“Our customers buy routers, and that’s who we are trying to serve,” he says. “We’re selling to a group of people who already have been convinced that networks of the future will be IP, but other companies are selling to customers who see the transition to IP as more evolutionary.”
Beyond the technological issues, there are also political issues pulling the two groups apart. This tension was felt during the question and answer periods after some of the presentations as people approaching the microphone often antagonized presenters.
“Our goal here is to come up with a single standard,” Robert Love, chairman of the Resilient Packet Ring Alliance told attendees at the end of the second day of meetings. “The antagonistic questions don’t help. We need to build trust. Questions should help clarify rather than attack an individual speaker.”
The political controversy centers around the fact that Cisco’s proposal is based on SRP, a solution that is already shipping on several different versions of Cisco switches and routers with over 13,000 ports deployed.
The reason for such resentment lies in the fact that some companies are worried that if Cisco pushes through its proposal with few changes, it will dominate the market, leaving many of the smaller players behind.
”We realized early on that you can’t come in like a bull, you won’t be well received,” says Hawkins of Nortel. “Our approach to the standards process has been different. We came into this knowing that we couldn’t propose a standard based on Optera. That may work in other groups, but not in the IEEE. It’s too individualistic.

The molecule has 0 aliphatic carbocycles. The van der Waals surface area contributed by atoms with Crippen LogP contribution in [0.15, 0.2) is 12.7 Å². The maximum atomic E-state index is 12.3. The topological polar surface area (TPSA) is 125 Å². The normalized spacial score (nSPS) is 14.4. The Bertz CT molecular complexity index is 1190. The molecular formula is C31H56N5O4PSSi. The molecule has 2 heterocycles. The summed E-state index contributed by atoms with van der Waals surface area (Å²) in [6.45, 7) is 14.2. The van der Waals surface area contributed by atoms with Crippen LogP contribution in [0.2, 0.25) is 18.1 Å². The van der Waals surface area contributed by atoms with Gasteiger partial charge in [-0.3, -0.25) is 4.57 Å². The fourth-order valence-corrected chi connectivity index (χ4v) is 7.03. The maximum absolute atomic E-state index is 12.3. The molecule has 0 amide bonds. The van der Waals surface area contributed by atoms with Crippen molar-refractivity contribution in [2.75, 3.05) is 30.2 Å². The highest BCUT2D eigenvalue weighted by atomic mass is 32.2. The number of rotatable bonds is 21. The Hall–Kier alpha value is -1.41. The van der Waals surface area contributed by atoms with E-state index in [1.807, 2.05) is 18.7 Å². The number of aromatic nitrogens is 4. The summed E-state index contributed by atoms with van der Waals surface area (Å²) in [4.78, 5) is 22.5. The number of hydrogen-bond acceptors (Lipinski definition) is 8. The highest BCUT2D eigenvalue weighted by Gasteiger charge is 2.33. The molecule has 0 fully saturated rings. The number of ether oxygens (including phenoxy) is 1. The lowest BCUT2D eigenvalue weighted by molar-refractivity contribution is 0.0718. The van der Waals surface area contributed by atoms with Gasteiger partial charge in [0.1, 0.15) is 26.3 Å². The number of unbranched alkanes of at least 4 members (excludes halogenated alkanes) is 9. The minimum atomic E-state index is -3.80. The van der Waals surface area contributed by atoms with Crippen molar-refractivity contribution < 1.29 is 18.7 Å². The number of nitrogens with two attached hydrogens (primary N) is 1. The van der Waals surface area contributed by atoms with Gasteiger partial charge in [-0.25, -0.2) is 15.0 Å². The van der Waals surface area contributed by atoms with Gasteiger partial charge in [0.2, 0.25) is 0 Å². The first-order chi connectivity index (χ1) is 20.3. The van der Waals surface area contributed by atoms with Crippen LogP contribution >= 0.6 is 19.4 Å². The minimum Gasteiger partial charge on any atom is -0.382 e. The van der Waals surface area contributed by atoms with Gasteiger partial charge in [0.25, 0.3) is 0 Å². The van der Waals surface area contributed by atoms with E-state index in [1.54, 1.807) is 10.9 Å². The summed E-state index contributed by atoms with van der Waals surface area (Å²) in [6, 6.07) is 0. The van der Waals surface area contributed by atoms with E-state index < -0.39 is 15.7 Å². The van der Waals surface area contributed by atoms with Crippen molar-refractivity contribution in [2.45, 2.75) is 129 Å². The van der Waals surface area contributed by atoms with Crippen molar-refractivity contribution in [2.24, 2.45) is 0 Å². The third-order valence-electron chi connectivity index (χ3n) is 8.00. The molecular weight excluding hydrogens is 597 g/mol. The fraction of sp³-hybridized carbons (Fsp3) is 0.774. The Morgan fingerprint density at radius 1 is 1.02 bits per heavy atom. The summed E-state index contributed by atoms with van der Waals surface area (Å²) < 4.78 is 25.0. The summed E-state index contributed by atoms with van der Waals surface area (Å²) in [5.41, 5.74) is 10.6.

Coming into this meeting, some people in the working group expected Cisco and Nortel to work out a compromise that would help move the entire standards process forward. But instead, Nortel decided to work with the coalition to develop a new proposal, which some say has divided the groups further.
“There were some feelers extended in the beginning and then we both agreed to disagree,” says Hawkins. “That doesn’t mean we won’t talk again in the future. Right now we’re both waiting for the other to blink. We’ll see what happens between now and November.”
Cisco seems to be making an effort to appease its critics to a certain degree. But some in the coalition say that Cisco hasn’t gone far enough.
“I think they are trying to change some things, but I think there are some internal politics,” says Nader Vijeh, senior vice president of research and development and CTO of Lantern. “I think people from the top don’t want them to change too much.”
With only one more interim meeting before the January deadline, the working group faces a daunting challenge. But those in the group realize the importance of getting a draft completed on time.
”Our customers are already asking for RPR,” says Riverstone’s Aybay. “If the draft of the standard isn’t completed on time, the technology could lose credibility, and people will solve the problem using other technology.”
— Marguerite Reardon, Senior Editor, Light Reading